Researchers uncover encryption flaws
Encryption researchers have discovered that mathematical functions embedded in common security applications have previously undetected weaknesses. Thursday, it was announced that French computer scientist Antoine Joux uncovered a flaw in a popular algorithm called MD5, often used with digital signatures. Then four Chinese researchers released a paper on how to circumvent a second algorithm, SHA-0, according to CNET News.com. While their results are preliminary, these discoveries could eventually make it easier for intruders to insert undetectable back doors into computer code or to forge an electronic signature unless a different, more secure algorithm is used. Another announcement at the Crypto 2004 conference in Santa Barbara, Calif. Eli Biham and Rafi Chen, researchers at the Israel Institute of Technology, originally were scheduled to present a paper identifying ways to assail the security in the SHA-0 "Secure Hash Algorithm," which was known to have imperfections, CNET News.com said. In a presentation Tuesday evening, however, Biham reported some early work toward identifying vulnerabilities in the SHA-1 algorithm, which is believed to be secure. Biham's presentation was very preliminary, but it could call into question the long-term future of the wildly popular SHA-1 algorithm and spur researchers to identify alternatives. Currently considered the gold standard of its class of algorithms, SHA-1 is embedded in popular programs like PGP and SSL. It's certified by the National Institute of Standards and Technology and is the only signing algorithm approved for use in the U.S. government's Digital Signature Standard. SHA-1 yields a 160-bit output, which is longer than MD5's 128-bit output and is considered more secure.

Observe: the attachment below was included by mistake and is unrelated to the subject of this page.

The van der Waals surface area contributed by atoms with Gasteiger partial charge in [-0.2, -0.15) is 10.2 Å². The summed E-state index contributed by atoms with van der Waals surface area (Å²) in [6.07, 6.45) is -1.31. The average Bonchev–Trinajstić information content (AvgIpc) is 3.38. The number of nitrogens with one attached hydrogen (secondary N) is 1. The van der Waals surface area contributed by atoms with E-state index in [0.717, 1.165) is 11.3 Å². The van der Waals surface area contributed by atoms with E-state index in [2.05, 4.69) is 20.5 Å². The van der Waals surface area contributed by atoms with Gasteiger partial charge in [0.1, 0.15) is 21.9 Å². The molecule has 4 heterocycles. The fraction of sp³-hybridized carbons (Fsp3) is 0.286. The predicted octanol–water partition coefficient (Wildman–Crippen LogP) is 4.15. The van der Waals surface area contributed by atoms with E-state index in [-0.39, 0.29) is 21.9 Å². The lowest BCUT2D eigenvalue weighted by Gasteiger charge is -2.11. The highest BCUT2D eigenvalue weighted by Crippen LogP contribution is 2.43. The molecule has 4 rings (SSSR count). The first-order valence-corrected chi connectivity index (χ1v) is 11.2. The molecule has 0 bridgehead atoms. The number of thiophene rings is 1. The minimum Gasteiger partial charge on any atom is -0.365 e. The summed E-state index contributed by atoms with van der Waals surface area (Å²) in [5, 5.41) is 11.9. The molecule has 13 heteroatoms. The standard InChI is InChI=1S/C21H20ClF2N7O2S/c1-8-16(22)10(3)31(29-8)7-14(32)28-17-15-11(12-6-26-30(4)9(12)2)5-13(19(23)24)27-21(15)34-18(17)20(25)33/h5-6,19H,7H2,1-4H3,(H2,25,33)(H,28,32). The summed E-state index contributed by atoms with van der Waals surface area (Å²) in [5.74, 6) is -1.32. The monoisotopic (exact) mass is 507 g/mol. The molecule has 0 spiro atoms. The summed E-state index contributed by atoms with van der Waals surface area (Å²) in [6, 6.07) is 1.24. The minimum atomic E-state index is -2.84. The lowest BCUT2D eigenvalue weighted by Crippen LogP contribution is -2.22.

Cisco addresses IOS vulnerability
Cisco Systems of San Jose, Calif. said a device running the Internetwork Operating System (IOS) and enabled for the Open Shortest Path First (OSPF) protocol is vulnerable to a denial-of-service attack and it has made free software available to address the problem. The company's advisory said the vulnerability is only present in Cisco IOS release trains based on 12.0S, 12.2 and 12.3. Releases based on 12.0, 12.1 mainlines and all Cisco IOS images prior to 12.0 are not affected. "This vulnerability was introduced by a code change," the advisory said. "All Cisco devices running a vulnerable release train and running OSPF process are vulnerable." Cisco added that a vulnerability in the processing of an OSPF packet can be exploited to cause the reload of a system. "Several parameters need to be known by an attacker to successfully exploit this vulnerability. These are the OSPF area number, netmask, hello and dead timers that are configured on the targeted interface." Cisco said the vulnerability can be exploited remotely. It is also possible for an attacker to target multiple systems on the local segment.
Resident Evil marketing campaign sparks panic over cellphone virus